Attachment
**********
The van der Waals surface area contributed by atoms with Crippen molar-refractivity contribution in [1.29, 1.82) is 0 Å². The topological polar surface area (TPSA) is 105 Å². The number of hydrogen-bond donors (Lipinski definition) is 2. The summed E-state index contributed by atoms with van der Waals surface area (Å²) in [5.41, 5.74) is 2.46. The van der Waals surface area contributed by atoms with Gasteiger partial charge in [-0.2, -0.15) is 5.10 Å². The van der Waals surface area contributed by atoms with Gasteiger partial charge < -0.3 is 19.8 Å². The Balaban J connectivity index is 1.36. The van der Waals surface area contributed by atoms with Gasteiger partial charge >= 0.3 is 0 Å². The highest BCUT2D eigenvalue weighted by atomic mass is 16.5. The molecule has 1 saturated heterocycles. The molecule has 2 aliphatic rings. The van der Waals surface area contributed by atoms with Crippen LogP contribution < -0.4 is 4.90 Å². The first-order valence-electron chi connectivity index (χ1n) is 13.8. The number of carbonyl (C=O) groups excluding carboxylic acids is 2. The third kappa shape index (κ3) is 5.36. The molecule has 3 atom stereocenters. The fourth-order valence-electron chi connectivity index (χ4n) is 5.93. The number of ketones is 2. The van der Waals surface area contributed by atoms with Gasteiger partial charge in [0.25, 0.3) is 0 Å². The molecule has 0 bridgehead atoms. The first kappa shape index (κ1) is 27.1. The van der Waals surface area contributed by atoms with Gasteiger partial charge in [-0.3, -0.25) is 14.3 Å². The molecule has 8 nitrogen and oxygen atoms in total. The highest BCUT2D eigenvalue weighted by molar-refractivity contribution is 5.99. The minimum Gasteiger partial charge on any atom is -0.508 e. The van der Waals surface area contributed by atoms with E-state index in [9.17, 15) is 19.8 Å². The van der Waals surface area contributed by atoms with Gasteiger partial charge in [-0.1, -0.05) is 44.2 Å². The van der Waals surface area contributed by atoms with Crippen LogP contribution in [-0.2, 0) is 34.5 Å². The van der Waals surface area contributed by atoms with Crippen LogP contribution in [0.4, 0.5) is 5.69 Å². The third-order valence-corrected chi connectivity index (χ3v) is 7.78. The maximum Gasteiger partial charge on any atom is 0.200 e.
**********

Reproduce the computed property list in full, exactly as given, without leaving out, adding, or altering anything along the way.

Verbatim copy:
The van der Waals surface area contributed by atoms with Crippen molar-refractivity contribution in [1.29, 1.82) is 0 Å². The topological polar surface area (TPSA) is 105 Å². The number of hydrogen-bond donors (Lipinski definition) is 2. The summed E-state index contributed by atoms with van der Waals surface area (Å²) in [5.41, 5.74) is 2.46. The van der Waals surface area contributed by atoms with Gasteiger partial charge in [-0.2, -0.15) is 5.10 Å². The van der Waals surface area contributed by atoms with Gasteiger partial charge < -0.3 is 19.8 Å². The Balaban J connectivity index is 1.36. The van der Waals surface area contributed by atoms with Gasteiger partial charge >= 0.3 is 0 Å². The highest BCUT2D eigenvalue weighted by atomic mass is 16.5. The molecule has 1 saturated heterocycles. The molecule has 2 aliphatic rings. The van der Waals surface area contributed by atoms with Crippen LogP contribution < -0.4 is 4.90 Å². The first-order valence-electron chi connectivity index (χ1n) is 13.8. The number of carbonyl (C=O) groups excluding carboxylic acids is 2. The third kappa shape index (κ3) is 5.36. The molecule has 3 atom stereocenters. The fourth-order valence-electron chi connectivity index (χ4n) is 5.93. The number of ketones is 2. The van der Waals surface area contributed by atoms with Gasteiger partial charge in [0.25, 0.3) is 0 Å². The molecule has 0 bridgehead atoms. The first kappa shape index (κ1) is 27.1. The van der Waals surface area contributed by atoms with Gasteiger partial charge in [-0.3, -0.25) is 14.3 Å². The molecule has 8 nitrogen and oxygen atoms in total. The highest BCUT2D eigenvalue weighted by molar-refractivity contribution is 5.99. The minimum Gasteiger partial charge on any atom is -0.508 e. The van der Waals surface area contributed by atoms with E-state index in [9.17, 15) is 19.8 Å². The van der Waals surface area contributed by atoms with Gasteiger partial charge in [-0.1, -0.05) is 44.2 Å². The van der Waals surface area contributed by atoms with Crippen LogP contribution in [-0.2, 0) is 34.5 Å². The van der Waals surface area contributed by atoms with Crippen LogP contribution in [0.4, 0.5) is 5.69 Å². The third-order valence-corrected chi connectivity index (χ3v) is 7.78. The maximum Gasteiger partial charge on any atom is 0.200 e.